Oswalt signs five-year extension
Deal for $73 million, includes club option for 2012
HOUSTON -- Roy Oswalt rang in his 29th birthday on Tuesday with the best gift imaginable -- a nice fat contract that probably ensures he will end his career as a Houston Astro.
Following the right-hander's start against the Brewers, whom Houston beat, 10-3, the Astros announced they inked their ace right-hander to a five-year contract, with an option for a sixth year. The contract, unprecedented for a Houston pitcher, is worth $73 million, but Oswalt could make as much as $87 million should the club pick up the option year.
Oswalt will be paid $13 million in 2007 and '08, $14 million in '09, $15 million in 2010 and $16 million in 2011. The club can either exercise a $2 million buyout after '11, or pick up the $16 million club option for 2012.
Oswalt also received a full no-trade clause, and he'll donate $100,000 per season for the length of the contract to the Astros in Action Foundation.
"Obviously, Roy's star quality is apparent to everybody," general manager Tim Purpura said. "But All-Star and World Series participation, [League Championship Series] MVP, 20-game winner two years in a row ... really, he's the epitome of what I see our organization being about."
Added club owner Drayton McLane: "Look at the significant wins he's had over five years. It's his competitiveness. I don't know anyone that has a more burning desire to win. Roy is one of the very few premier pitchers in baseball, and he's only 29 years old. The best is yet to come."
Oswalt's first comments were directed toward the Astros, as he expressed his appreciation for the only organization that found him in tiny Weir, Miss., and drafted him in the 23rd round in 1996. He then became emotional while thanking his parents, Billy and Jean.
"The first person I called was my dad," a choked up Oswalt said. "The things he's done for me growing up have been tremendous. Both of them, my dad and mom."
The Astros have not signed a pitcher to more than three years in over a decade, but today's market has forced teams to rethink their policies. Normally, giving pitchers more than three years can backfire, given the risk of injury. But in Oswalt's case, the Astros were willing to stretch it.
Compared to A.J. Burnett (five-year contract), Ben Sheets (four), Chan Ho Park (five) and Bartolo Colon (four) when they signed their recent contracts, Oswalt has a stronger track record. He's a two-time 20-game winner and has managed to stay away from debilitating injuries, although he has had some nicks and cuts along the way.
"You have to look at the player, No. 1," Purpura said. "And you have to look at the market. There have been several four- or five-year contracts that have gone into the market in the last few years. Some of them are pitchers that quite frankly, aren't as good as Roy. Maybe that's a bad bargaining position to take, but it's the truth. Some of those players have signed contracts that really don't equate, from our point of view, to their value."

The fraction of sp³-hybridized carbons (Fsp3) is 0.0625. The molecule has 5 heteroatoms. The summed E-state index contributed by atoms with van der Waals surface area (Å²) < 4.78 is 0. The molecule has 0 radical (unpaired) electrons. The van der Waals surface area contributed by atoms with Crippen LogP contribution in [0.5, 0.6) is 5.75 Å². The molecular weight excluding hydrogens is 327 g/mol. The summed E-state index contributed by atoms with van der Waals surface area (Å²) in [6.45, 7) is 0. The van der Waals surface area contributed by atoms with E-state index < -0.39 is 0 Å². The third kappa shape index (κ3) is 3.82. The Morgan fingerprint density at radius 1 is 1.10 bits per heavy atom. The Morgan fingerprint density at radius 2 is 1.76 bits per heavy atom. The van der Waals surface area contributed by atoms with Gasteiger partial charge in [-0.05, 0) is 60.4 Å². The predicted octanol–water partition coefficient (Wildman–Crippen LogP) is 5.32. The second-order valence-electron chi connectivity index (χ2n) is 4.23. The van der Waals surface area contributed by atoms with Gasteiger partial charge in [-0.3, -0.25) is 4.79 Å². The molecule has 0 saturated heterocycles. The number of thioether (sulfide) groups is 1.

The Astros view Oswalt differently. They drafted him 10 years ago and watched him develop into an elite pitcher, and they have no lingering questions surrounding his physical well-being or his work ethic.
"Roy started with the Astros, has been all the way through baseball with the Astros," McLane said. "Today, Roy is one of the premier pitchers in baseball. Look at his statistics in last five years, he's as good as there is in baseball."
McLane and Oswalt both mentioned their friendship as one of the driving forces throughout the negotiations, and both talked about the "family" atmosphere that surrounds the Astros organization. But the last several weeks tested that friendship, as Oswalt was not happy to find out his name was bandied about in trade talks on July 31.
While the Astros made it clear to Oswalt's agents, Bob Garber and Barry Meister, that they wanted to explore the possibility of a long-term deal, they also knew Oswalt was considering playing out his final year of arbitration and testing free agency in 2007.
"We had no idea where these negotiations were going to go," Garber said. "At times we were saying, 'Let's just finish the season out.' But Drayton, at the end of the day, has the desire to win, as much as any owner we know. Roy has that same desire. Both want to finish what they started last year, and that's win a championship.
"Roy and I talked about, should we go test the market out? At the end of the day, he really wanted to be a Houston Astro. That's where he wants to be."
And, if all goes as planned, it's where he'll be when he decides to call it a career. Despite the tension of the last month, Oswalt commended McLane for his commitment.
"Drayton and I hit it off the first day," Oswalt said. "Both of us are competitive in the sense of the business that we do. Drayton is one of the best businessmen in the world, and I try to be the best on the field when I'm out there. It's a family organization where everyone treats each other as a family. Sometimes, you have bumps in the road, but overall, it's one of the better organizations that you could play for."
Alyson Footer is a reporter for MLB.com. This story was not subject to the approval of Major League Baseball or its clubs.